Why mediation?

There could be various scenario for considering mediation to resolve existing or probable conflict.

One of the important reasons to opt mediation is that it allows you to resolve disputes on principles rather on as per feelings or intuition of parties. It helps you prevents hasty decisions and avoid pressure – even when it is necessary to conclude dispute at the earliest.

Also, the common sense approach is to resolve disputes through mediation because it saves time and cost involved in arbitration or litigation in court. There is no certainty about the final outcome in arbitration or court litigation as the third party (arbitrator or judge) imposes (by adjudication) what she/he considers as fair and hence it is quite often neither parties are happy with the result/decision. And that leads to further litigation and bitterness in relationships.

Many a times, after initially launching litigation (which might have been launched in anger, to teach lesson or just to delay the matter), parties soon realise that it is not what they wanted. First thing most people face in litigation is the sheer delay in outcome and the cost, besides efforts that goes into it. It also affects reputation, relationships (may be of several years old and/or possible future relationships) and value erosion (particularly for entities whose shares/stocks are listed). Sometimes, focus of business shifts from doing business to seeking ‘fairness’ from third party (arbitrator or Judge).

And where one goes through the roller coaster of loosing, winning, loosing, winning in litigation (remember roller coaster of emotions too), the final winner faces the harsh reality that final decree/award may not be honoured by the opposite party. And to make a final decree/award ‘the final’, one need to apply for execution proceedings in court! And execution proceedings itself can take several years. Just look at number of pending cases and for how many years from here. At the end, litigants may wonder and tend to agree that ‘justice is an illusion‘ and it was mistake to litigate (though rarely openly admitted).

As a contrast, in mediation, parties to a dispute resolve their differences themselves with the help of a third neutral party (mediator). Mediator creates environment for communication, understanding underlying interests and available options. Instead of doing reality check at end (as in litigation), mediator facilitates reality check early on in mediation. No wonder most disputes are resolved by parties themselves, on a mutually agreed terms, that meets their respective underlying interests.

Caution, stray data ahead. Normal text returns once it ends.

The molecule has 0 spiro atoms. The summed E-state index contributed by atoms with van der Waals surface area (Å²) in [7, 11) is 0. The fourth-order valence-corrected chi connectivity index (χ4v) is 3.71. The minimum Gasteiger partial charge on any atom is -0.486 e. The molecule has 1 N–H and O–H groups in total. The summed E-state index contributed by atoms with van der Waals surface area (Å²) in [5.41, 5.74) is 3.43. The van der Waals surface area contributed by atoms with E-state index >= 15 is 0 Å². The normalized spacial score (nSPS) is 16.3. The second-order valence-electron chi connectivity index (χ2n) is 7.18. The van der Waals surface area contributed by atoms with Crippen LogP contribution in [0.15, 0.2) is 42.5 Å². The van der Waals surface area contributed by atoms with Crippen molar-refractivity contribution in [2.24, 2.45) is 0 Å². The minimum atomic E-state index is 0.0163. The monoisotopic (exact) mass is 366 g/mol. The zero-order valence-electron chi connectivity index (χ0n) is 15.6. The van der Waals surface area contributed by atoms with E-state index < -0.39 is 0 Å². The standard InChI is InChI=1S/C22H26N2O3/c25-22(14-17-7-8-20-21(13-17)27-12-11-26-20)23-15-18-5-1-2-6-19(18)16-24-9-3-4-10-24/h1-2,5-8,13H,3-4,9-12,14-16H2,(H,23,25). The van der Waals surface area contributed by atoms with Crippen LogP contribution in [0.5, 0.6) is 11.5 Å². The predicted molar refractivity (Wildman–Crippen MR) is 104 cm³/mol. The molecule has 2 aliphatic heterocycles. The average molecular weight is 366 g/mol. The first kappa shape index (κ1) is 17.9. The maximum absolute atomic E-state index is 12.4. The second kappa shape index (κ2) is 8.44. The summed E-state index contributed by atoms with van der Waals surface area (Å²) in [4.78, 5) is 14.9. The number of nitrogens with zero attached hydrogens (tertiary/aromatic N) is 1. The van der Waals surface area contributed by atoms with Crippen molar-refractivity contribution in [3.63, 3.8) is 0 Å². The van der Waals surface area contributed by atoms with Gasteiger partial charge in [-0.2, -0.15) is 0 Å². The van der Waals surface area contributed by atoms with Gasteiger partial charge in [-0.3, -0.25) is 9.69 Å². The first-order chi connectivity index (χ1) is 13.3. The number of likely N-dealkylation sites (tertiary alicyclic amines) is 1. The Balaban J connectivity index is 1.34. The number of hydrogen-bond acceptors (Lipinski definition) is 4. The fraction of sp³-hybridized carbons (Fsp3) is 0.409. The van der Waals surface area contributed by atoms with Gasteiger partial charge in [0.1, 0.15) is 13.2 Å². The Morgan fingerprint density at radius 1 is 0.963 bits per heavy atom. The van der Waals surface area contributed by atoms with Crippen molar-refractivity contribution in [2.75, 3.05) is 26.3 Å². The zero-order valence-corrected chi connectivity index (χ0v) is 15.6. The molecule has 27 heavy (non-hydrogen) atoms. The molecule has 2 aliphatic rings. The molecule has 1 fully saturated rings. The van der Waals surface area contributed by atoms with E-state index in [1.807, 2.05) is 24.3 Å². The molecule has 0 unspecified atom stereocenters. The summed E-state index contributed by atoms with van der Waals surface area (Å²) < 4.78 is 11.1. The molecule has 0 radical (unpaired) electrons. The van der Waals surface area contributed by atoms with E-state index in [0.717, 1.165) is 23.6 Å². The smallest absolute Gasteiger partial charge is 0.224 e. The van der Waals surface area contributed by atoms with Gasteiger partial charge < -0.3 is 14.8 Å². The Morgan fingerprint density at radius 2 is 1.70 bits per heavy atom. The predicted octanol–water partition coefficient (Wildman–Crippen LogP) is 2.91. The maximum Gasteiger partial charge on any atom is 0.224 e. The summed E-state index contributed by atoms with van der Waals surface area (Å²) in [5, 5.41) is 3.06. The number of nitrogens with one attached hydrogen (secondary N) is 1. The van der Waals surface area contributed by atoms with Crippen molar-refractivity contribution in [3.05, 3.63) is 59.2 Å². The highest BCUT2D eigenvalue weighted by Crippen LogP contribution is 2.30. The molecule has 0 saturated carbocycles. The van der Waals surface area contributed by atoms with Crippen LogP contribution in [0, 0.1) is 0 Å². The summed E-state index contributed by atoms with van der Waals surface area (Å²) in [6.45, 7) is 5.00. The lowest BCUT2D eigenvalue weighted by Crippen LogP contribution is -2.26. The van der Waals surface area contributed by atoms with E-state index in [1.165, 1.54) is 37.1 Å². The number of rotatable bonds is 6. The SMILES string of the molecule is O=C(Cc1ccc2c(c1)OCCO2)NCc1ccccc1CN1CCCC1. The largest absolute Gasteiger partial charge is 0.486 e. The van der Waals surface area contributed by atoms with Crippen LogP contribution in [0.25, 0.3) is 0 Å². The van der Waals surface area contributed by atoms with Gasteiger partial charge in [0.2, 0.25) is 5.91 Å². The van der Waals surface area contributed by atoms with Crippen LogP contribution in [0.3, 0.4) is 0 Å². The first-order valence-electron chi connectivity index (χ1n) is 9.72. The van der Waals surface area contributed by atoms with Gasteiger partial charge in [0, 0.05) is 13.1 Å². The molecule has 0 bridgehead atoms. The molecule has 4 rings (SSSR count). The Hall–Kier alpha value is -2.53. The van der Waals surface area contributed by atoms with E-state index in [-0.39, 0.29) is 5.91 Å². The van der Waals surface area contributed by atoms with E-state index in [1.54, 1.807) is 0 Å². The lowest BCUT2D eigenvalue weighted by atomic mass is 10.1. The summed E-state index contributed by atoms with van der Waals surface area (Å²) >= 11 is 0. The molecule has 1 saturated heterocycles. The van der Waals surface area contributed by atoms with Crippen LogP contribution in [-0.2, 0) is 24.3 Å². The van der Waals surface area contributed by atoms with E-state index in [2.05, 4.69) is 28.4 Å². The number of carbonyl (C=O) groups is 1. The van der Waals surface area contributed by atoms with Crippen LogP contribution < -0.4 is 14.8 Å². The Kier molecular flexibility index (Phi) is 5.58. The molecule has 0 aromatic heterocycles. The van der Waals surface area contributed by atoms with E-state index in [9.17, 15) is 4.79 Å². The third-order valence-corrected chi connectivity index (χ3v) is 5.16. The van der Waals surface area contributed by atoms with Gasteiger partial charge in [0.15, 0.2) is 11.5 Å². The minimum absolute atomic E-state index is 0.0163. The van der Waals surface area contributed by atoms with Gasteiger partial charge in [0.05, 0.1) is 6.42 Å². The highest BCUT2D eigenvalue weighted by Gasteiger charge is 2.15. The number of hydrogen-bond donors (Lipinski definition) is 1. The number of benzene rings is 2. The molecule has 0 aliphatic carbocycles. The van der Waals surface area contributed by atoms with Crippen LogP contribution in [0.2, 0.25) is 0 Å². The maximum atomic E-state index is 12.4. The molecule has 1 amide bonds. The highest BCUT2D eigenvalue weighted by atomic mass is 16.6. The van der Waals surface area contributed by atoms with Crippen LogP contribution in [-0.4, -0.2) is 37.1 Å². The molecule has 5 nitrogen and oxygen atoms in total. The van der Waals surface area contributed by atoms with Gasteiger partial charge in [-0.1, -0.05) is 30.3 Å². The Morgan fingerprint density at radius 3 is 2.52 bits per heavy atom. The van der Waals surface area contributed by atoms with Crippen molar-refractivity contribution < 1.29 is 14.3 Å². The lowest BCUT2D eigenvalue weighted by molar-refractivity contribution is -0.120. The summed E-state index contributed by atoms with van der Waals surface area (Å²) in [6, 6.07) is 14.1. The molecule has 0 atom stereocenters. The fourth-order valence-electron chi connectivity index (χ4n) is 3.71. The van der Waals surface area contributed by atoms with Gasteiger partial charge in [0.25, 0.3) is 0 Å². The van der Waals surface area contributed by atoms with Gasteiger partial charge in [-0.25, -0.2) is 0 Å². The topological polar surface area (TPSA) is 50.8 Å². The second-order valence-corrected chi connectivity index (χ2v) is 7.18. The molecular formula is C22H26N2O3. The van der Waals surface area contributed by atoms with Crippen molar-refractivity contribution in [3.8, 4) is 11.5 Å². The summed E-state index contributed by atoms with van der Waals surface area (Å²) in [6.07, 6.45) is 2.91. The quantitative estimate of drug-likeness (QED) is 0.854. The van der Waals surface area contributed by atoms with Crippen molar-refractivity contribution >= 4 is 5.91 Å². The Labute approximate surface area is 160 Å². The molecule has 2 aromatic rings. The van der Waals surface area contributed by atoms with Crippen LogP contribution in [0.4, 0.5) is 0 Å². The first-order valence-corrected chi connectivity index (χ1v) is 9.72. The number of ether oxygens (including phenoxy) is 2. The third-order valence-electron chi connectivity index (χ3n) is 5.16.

Mediation is a voluntary process – agreed by all disputing parties to attempt in good faith to resolve their differences. It maintains confidentiality (names of parties, their dispute and settlement terms etc. are not made public) and thus reputation and brand images are preserved. And more importantly and often, relations amongst parties are restored /improved or where parties so decides, consciously, to end relations without bitterness.

Mediation based on principles (as opposed to positions) can perhaps be used to establish long lasting peace without sacrificing concerns of justice, fair play and equity.

To the contrary of strong belief, mediation can work even when one of the disputing parties is strong (an elephant in the room) and other party is comparatively weaker or even miniscule.

Since mediation is not adversarial, it presents a possibility of looking at disputes not as “either or” approach or zero-sum games. In mediation, parties creates several possible options/possible solutions, and after evaluating them on mutually agreed objective criteria, finally they may agree to settle the dispute on a mutually agreed terms.

The best part is nothing is binding until final settlement is reached, written and signed. This allows party to work in good faith to resolve and openly discuss their respective concerns and interests. Advocate in mediation can represent parties in mediation and has a crucial role in making parties open, cautiously and gradually. Disputing parties too need to understand and pay their counsels (Advocate in mediation) in such a way that they are incentivised for mutually agreed terms of settlement than they might get over a period of prolonged litigation.

Out come in such a mediation provides an opportunity to reformulate relationships in the interests of all stakeholders, as it takes into consideration the future interests of parties, rather than past deeds (saying / actions) of parties.

Where mediation fails, parties still have options to come back to mediation or opt for conciliation, arbitration and court litigation.

Even cases pending before arbitrator or court may be referred to mediation.